From Whitney Tilson:
You might not believe this in light of this morning’s news (Barnes & Noble, Inc. (NYSE:BKS) has roughly doubled, but this is what I wrote over the weekend but hadn’t yet sent:
For only the fourth time in our 13+ year investing history, we’ve gone long something we were previously short. (Given how well it’s worked out the three previous times with Fairfax, General Growth Properties and Netflix, we should do it more often!) In the past, there’s been some period of time between our switch, but in this case we went from short to long Barnes & Noble on the same day last week. Such a rapid shift in opinion is unprecedented for us, but when we encounter new data/analyses that convince us that we’re wrong, we act quickly.
BKS had been a profitable short for us and we were already thinking of covering when two things caught our attention: we saw that Jana, a firm we know well and respect greatly, took a big stake, and read the write-up below on our favorite value stock idea web site, Value Investors Club. We largely agree with the analysis in the VIC write-up: that the base business is worth almost the entire current stock price, so you get a nearly free call option on the Nook, which is doing much better than we expected. Plus with more than 2/3 of the stock controlled by insiders and, according to Yahoo Finance, 67.2% of the float is sold short (87% if you include Jana’s new stake), even a hint of good news will likely trigger the mother of all short squeezes.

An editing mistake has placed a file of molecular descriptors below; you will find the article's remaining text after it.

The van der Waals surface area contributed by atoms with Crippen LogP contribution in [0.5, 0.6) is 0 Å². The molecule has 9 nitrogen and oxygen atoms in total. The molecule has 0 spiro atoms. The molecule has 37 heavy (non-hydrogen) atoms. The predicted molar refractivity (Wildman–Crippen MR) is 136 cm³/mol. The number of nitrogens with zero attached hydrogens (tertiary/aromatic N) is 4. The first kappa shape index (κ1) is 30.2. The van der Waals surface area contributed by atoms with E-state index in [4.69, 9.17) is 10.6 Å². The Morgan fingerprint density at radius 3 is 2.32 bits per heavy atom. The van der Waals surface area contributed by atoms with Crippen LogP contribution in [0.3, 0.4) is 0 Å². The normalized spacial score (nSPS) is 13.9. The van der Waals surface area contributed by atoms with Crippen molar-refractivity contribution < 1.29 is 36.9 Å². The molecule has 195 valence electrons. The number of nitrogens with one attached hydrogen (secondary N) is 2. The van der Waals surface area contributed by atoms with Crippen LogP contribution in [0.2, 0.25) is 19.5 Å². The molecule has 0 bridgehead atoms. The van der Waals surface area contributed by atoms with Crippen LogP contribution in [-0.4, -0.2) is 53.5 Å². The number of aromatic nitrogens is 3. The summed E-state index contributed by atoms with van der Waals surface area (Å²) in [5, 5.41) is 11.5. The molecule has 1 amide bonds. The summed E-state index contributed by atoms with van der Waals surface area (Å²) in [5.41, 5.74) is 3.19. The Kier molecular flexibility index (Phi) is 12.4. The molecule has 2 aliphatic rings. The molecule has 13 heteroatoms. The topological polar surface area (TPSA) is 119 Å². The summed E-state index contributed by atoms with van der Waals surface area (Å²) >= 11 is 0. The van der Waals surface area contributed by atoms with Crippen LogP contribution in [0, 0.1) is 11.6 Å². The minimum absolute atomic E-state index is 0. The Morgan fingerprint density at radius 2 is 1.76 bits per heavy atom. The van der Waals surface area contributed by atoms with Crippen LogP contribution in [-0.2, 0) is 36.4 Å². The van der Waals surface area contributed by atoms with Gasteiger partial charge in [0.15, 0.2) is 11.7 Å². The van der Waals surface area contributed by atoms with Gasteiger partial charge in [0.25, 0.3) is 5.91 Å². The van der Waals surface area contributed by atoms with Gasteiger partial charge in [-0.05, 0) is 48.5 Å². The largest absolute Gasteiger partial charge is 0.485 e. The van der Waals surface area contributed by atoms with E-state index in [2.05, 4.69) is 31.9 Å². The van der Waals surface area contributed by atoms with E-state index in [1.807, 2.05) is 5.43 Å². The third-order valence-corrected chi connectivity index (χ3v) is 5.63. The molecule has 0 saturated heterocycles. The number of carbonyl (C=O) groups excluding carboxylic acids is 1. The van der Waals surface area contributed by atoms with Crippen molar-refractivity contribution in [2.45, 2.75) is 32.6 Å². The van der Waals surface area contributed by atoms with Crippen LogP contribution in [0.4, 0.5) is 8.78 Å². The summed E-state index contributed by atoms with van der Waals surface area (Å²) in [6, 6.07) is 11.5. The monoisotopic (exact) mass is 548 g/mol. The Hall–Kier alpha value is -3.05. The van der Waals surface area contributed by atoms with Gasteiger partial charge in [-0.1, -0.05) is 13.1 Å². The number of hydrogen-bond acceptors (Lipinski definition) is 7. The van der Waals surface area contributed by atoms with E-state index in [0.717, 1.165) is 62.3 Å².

LONG Barnes & Noble (BKS)
Market Cap (fd): $800 mm
Enterprise Value: $1.3 b
Average Daily Volume: $17 mm
BKS is a long because it has an under-appreciated asset in the Nook eReader platform, whose value will be illuminated through a partial sale of that business segment in 2012. We believe a conservative sum of the parts valuation for BKS is $11/share for the existing Retail and College bookstores and $26/share for the Nook resulting in a $37 sum of the parts valuation or 230% upside.
BKS is 3 distinct businesses: 1) the 700 Retail bookstores that carry the Barnes & Noble brand name 2) the college bookstore business which operates campus bookstores at 640 different colleges and 3) the Nook eReader platform which sells the devices and digital content and will generate $1.5 b in platform sales in FY12 (FY ending in April).
The Retail bookstore is a dying business as we shift from physical to digital online purchasing of physical. We estimate underlying SSS are declining ~7% annually. However, due to the liquidation of Borders and downsizing of selling square feet for physical books at WalMart and Target, actual SSS will be positive 1$ in FY12 and flat in FY13. EBITDA in FY12 will be $325 mm (or ~$294 mm excluding the Nook EBITDA that is accounted for in the Retail segment) and flat in FY13. Importantly, we believe there is significant value in the retail bookstores because their leases are increasingly becoming more short term (average duration of the portfolio is ~2-3 years) allowing for significant flexibility (and minimal friction costs) in downsizing the store base as 4-wall profit contribution turns negative. BKS is closing 20-30 stores annually or 3-4% of their store base.